Though insurance companies' sales of on-line annuity offerings have proven disappointing, one underwriter is taking a new tack with a product that it says is the first purely on-line annuity.

Lincoln National Corp. of Fort Wayne, Ind., introduced eAnnuity in late September. The variable annuity, which is sold only over the Internet, boasts fees about three-quarters of a percentage point lower than those charged by financial advisers on the average variable annuity.

To succeed on the Internet, "you need to distribute product for a cost similar to no-load mutual funds," said Shane A. Chalke, vice president of Internet marketing for Lincoln Life, a unit of Lincoln National.

Though the product has been on the market for two months, Mr. Chalke declined to discuss how it is selling.

To tailor the product to the Internet, Mr. Chalke eliminated the death benefit feature-the most complicated component of most an nuities. Lincoln's research showed that that feature is not popular with customers, though brokers like it, he said.

Lincoln has also eliminated the fixed account, the portion of an annuity that uses low-risk investments to guarantee principal. That frees more capital for better yielding though potentially riskier investments.

The annuity offers 14 underlying investments from fund companies such as Putnam Investments, Janus, and Delaware Investments.

The annuity's annual fees are 122 basis points, compared with the industry average of 197, the company said. The eAnnuity has a surrender charge of 3% in the first year, 2% in the second, and 1% in the third.

Customers can buy the annuity with a paper check, but the secured portion of Lincoln National's site also accepts electronic fund transfers from bank accounts or mutual funds.

When eAnnuity becomes available on several bank Web sites, which Mr. Chalke said he expects to happen within nine months, payments may be made through linked bank accounts. Mr. Chalke said eAnnuity is designed to achieve better results than other underwriters have had with Internet annuity sales.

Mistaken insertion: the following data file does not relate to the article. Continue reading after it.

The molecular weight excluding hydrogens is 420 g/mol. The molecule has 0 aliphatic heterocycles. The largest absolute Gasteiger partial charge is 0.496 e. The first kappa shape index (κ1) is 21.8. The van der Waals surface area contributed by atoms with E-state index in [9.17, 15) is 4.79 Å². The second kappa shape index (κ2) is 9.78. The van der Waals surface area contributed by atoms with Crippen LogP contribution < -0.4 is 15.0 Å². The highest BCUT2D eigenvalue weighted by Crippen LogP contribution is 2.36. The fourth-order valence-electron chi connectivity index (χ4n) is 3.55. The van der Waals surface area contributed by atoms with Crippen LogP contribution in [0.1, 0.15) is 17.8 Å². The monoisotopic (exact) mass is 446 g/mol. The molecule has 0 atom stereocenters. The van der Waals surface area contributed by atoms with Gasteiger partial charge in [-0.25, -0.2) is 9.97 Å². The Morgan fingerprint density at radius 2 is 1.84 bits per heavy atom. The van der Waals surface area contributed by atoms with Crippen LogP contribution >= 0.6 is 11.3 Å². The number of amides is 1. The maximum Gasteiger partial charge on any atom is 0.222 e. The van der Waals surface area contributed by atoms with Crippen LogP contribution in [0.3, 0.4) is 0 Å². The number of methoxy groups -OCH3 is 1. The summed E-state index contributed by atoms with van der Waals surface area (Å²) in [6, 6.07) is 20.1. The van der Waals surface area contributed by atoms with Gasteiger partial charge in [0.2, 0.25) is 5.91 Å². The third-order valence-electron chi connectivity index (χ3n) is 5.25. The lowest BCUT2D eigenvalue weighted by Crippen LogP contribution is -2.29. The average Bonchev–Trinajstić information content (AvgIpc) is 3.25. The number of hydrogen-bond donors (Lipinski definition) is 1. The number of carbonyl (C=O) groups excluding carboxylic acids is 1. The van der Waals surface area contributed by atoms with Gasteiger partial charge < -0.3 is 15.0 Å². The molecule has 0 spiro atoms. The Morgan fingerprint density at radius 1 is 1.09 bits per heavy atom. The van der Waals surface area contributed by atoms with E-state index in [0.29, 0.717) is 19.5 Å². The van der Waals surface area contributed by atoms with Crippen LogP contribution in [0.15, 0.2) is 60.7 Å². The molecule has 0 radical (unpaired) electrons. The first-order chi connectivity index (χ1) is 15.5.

Just two years ago Boston-based Liberty Financial Cos. had high hopes for a fixed annuity it designed for the Internet.

Its Websaver Annuity was touted as using the Internet to attract and educate investors and thereby lower sales and operating costs.

"It was very successful from a research standpoint, but it hasn't been from a commercial standpoint," said Jeremy C. Jaffe, vice president electronic commerce at Liberty. In its first year of marketing, at a time fixed annuities were still selling well, Websaver attracted less than $10 million and has continued to do poorly, he said.

Mr. Jaffe said that Liberty is monitoring new products closely but has not decided whether it will further pursue Internet annuities.

One product he is watching is eAnnuity.

"What eAnnuity is trying to do is create a consumer-driven product, and I think they are on the right track with that," Mr. Jaffe said.

Though the Internet is visited by a broader spectrum of users today than when Liberty launched Websaver, Mr. Jaffe said, the demographics are stacked against annuity sales there.

"You look at the profile of a person buying an annuity, and generally they have been older and not as independent in their decision-making," Mr. Jaffe said. They are generally older than mutual fund buyers, he said.

Mr. Chalke disagrees with this thinking.

"Our customers are defined more by attitude," he said. Any age group, including Generation Xers, that tends its own finances and uses monitoring products such as Microsoft Money or Quicken contains potential eAnnuity buyers, he said.

"That's 15 million consumers," he said. "We're looking for people currently buying taxable mutual funds."

In essence, aside from the annuitization feature, eAnnuity resembles a tax-free mutual fund, he added.

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